Well, Delaware firm Young Conaway Stargatt & Taylor has revealed who its non-equity partners are, though it did so by accident. The firm’s controller needs a little lesson on the use of “bcc”…
It’s a been a beautiful week in New York City. The sun is shining and Biglaw partners are making it rain. Am Law Daily reports some great news from Cravath:
Cravath, Swaine & Moore joins the exclusive ranks of New York firms that achieved a significant jump in both revenue and profits per equity partner (PPP) last year. The firm’s revenue rose 7 percent to $569 million; PPP increased 8 percent to $2.7 million, according to our reporting.
This is wonderful news compared to what was coming out of Cravath last year:
Cravath’s 2009 results are an optimistic change from a disappointing 2008 when reveue fell 13 percent and PPP plunged 24 percent, as we reported last year. Despite this rebound, the firm’s numbers remain below the high water mark of 2007, when revenue reached $610.5 million and PPP soared to $3.3 million.
But Cravath isn’t the only New York titan that received good news this week …
It’s been almost a year since a Biglaw firm dissolved, so don’t expect any more lights to be turned off because of the recession. But an article in Legal Week announces that Howrey is facing some difficult times:
Howrey is set to cut up to 10% of its partnership over the coming months in the wake of a 35% drop in profits per equity partner (PEP) during 2009.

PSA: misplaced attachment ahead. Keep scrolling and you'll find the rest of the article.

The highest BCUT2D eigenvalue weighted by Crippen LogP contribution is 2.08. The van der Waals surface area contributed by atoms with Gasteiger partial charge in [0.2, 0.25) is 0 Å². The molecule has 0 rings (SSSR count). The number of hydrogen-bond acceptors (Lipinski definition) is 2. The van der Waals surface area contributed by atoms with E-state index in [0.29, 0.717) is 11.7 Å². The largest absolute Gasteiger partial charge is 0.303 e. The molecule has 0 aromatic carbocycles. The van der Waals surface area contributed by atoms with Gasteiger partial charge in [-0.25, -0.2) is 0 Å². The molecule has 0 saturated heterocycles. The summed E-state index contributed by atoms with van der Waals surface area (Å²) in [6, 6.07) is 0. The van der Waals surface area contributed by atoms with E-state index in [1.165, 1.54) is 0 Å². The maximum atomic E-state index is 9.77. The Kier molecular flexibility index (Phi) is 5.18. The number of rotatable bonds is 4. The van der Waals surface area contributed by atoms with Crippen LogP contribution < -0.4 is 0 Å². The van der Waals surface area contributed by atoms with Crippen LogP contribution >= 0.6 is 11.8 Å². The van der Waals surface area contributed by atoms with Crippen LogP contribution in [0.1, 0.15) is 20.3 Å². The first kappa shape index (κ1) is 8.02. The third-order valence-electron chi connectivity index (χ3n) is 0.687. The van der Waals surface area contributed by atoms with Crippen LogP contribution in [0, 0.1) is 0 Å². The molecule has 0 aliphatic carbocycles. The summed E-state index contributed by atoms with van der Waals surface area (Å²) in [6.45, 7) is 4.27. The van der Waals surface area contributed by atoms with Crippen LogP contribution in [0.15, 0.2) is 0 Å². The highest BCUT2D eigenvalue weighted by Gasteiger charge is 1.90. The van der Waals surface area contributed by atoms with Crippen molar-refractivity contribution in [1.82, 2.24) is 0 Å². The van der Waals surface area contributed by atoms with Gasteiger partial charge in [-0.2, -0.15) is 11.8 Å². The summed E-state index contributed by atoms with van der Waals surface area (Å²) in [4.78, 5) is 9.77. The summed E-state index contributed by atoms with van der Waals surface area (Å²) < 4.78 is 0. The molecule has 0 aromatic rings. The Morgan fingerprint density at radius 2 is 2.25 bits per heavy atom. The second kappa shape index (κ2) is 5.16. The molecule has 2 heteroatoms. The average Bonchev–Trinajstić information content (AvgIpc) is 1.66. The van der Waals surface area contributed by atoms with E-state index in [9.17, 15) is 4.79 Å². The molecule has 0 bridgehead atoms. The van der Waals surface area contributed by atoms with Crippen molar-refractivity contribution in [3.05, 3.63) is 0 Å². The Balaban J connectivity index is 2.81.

Between 25 and 30 partners are expected to leave Howrey over the next few months as part of the restructuring, with the majority of the cuts set to fall in the US. Up to three partners are expected to leave across the firm’s European offices.
That’s a huge number. How do you say “trail of tears” in partner-speak? We’ve seen lots of firms lay off 10% of their associates, but we haven’t seen this kind of forced partner exodus.
How times have changed. It wasn’t all that long ago that Howrey was acquiring partners in bunches from other failed law firms.
Now the firm appears to be struggling. Am Daily suggests that these lateral hires are part of the reason for Howrey’s current troubles:
Ironically, the acquisition of high-profile laterals–including a construction group from the now-defunct Thelen and Gary Bendinger, whose lucrative client list includes KPMG and other auditors–created internal client conflicts that hurt some partners, according to two sources familiar with the matter. In an interview Thursday, [managing partner Robert Ruyak] acknowledged as much, but said that firms routinely make such trade-offs in planning for the future.